Abstract: Plasma Electrolyte Oxidation (PEO) process has increasingly been employed to improve magnesium surface properties by fabrication of an MgO-based coating. Originating from conventional anodizing procedures, this high-voltage process produces an adhesive ceramic film on the surface. The present article provides a comprehensive review around mechanisms of PEO coatings fabrication and their different properties. Due to complexity of PEO coatings formation, a complete explanation regarding fabrication mechanisms of PEO coatings has not yet been proposed; however, the most important advancements in the field of fabrication mechanisms of PEO coatings were gathered in this work. Mechanisms of PEO coatings fabrication on magnesium were reviewed considering voltage–time plots, optical spectrometry, acoustic emission spectrometry and electronic properties of the ceramic film. Afterwards, the coatings properties, affecting parameters and improvement strategies were discussed. In addition, corrosion resistance of coatings, important factors in corrosion resistance and methods for corrosion resistance improvement were considered. Tribological properties (important factors and improvement methods) of coatings were also studied. Since magnesium and its alloys are broadly used in biological applications, the biological properties of PEO coatings, important factors in their biological performance and existing methods for improvement of coatings were explained. Addition of ceramic based nanoparticles and formation of nanocomposite coatings may considerably influence properties of plasma electrolyte oxidation coatings. Nanocomposite coatings properties and nanoparticles adsorption mechanisms were included in a separate sector. Another method to improve coatings properties is formation of hybrid coatings on PEO coatings which was discussed in the end.
TL;DR: In this paper, optical emission spectroscopy, fast video imaging and coating characterization are employed to investigate AC plasma electrolytic oxidation (PEO) of magnesium alloys and reveal initiation and gradual increase in the number of discharges after 2-4ms of each anodic pulse once a critical voltage was reached.
Abstract: Optical emission spectroscopy, fast video imaging and coating characterization are employed to investigate AC plasma electrolytic oxidation (PEO) of magnesium alloys The findings revealed initiation and gradual increase in the number of discharges after 2–4 ms of each anodic pulse once a critical voltage was reached No discharges were observed during the cathodic half-cycles The lifetimes of discharges were in the range of 005–4 ms A transition in the voltage-time response, accompanied by a change in the acoustic and optical emission characteristics of discharges, was associated with the development of an intermediate coating layer with an average hardness of 270–450 HV 005 The coatings grew at a rate in the range 40–75 µm min − 1 , depending on the substrate composition Regardless of the substrate, the coatings consisted of MgO and Mg 2 SiO 4 , with incorporation of alloying element species Electrolyte species were mainly present in a more porous layer at the coating surface, constituting 20–40% of the coating thickness A thin barrier layer consisting of polycrystalline MgO was located next to the alloy The corrosion rate of the magnesium alloys determined using potentiodynamic polarization in 35 wt% NaCl was reduced by 2–4 orders of magnitude by the PEO treatment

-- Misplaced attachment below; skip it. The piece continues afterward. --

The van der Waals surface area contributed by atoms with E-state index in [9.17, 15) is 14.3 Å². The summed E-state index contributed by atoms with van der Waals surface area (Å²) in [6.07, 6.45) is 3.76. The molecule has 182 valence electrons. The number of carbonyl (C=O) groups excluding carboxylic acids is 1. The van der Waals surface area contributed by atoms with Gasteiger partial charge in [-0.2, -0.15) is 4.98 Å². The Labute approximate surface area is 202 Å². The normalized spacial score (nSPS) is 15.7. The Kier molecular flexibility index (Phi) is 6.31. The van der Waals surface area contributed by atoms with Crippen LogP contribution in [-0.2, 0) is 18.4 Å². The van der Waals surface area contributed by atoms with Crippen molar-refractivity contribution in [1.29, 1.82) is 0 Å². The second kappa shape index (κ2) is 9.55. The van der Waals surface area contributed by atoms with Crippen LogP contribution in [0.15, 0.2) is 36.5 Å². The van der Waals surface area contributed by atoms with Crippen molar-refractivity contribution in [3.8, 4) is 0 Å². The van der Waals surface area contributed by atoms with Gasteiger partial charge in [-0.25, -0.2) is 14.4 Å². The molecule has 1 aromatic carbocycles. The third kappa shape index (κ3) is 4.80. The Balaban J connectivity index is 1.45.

TL;DR: The physical and chemical fundamentals of plasma electrolysis are discussed in this article, and the equipment and deposition procedures for coating production are described, and the effects of electrolyte composition and temperature on ignition voltage, discharge intensity and deposited layer thickness and composition are outlined.
Abstract: This paper overviews the relatively new surface engineering discipline of plasma electrolysis, the main derivative of this being plasma electrolytic deposition (PED), which includes techniques such as plasma electrolytic oxidation (PEO) and plasma electrolytic saturation (PES) processes such as plasma electrolytic nitriding/carburizing (PEN/PEC). In PED technology, spark or arc plasma micro-discharges in an aqueous solution are utilised to ionise gaseous media from the solution such that complex compounds are synthesised on the metal surface through the plasma chemical interactions. The physical and chemical fundamentals of plasma electrolysis are discussed here. The equipment and deposition procedures for coating production are described, and the effects of electrolyte composition and temperature on ignition voltage, discharge intensity and deposited layer thickness and composition are outlined. AC-pulse PEO treatment of aluminium in a suitable passivating electrolyte allows the formation of relatively thick (up to 500 μm) and hard (up to 23 GPa) surface layers with excellent adhesion to the substrate. A 10–20 μm thick surface compound layer (1200HV) and 200–300 μm inner diffusion layer with very good mechanical and corrosion-resistant properties can also be formed on steel substrates in only 3–5 min by use of the PEN/PEC saturation techniques. Details are given of the basic operational characteristics of the various techniques, and the physical, mechanical and tribological characteristics of coatings produced by plasma electrolytic treatments are presented.
TL;DR: In this article, the properties of oxide films formed on a Ti-6Al-4V alloy by AC plasma electrolytic oxidation (PEO) in aqueous solutions containing aluminate, phosphate, silicate and sulfate anions and some of their combinations are studied by SEM, XRD and microhardness analyses, and by scratch, impact, pin-on-disc friction and potentiodynamic corrosion testing.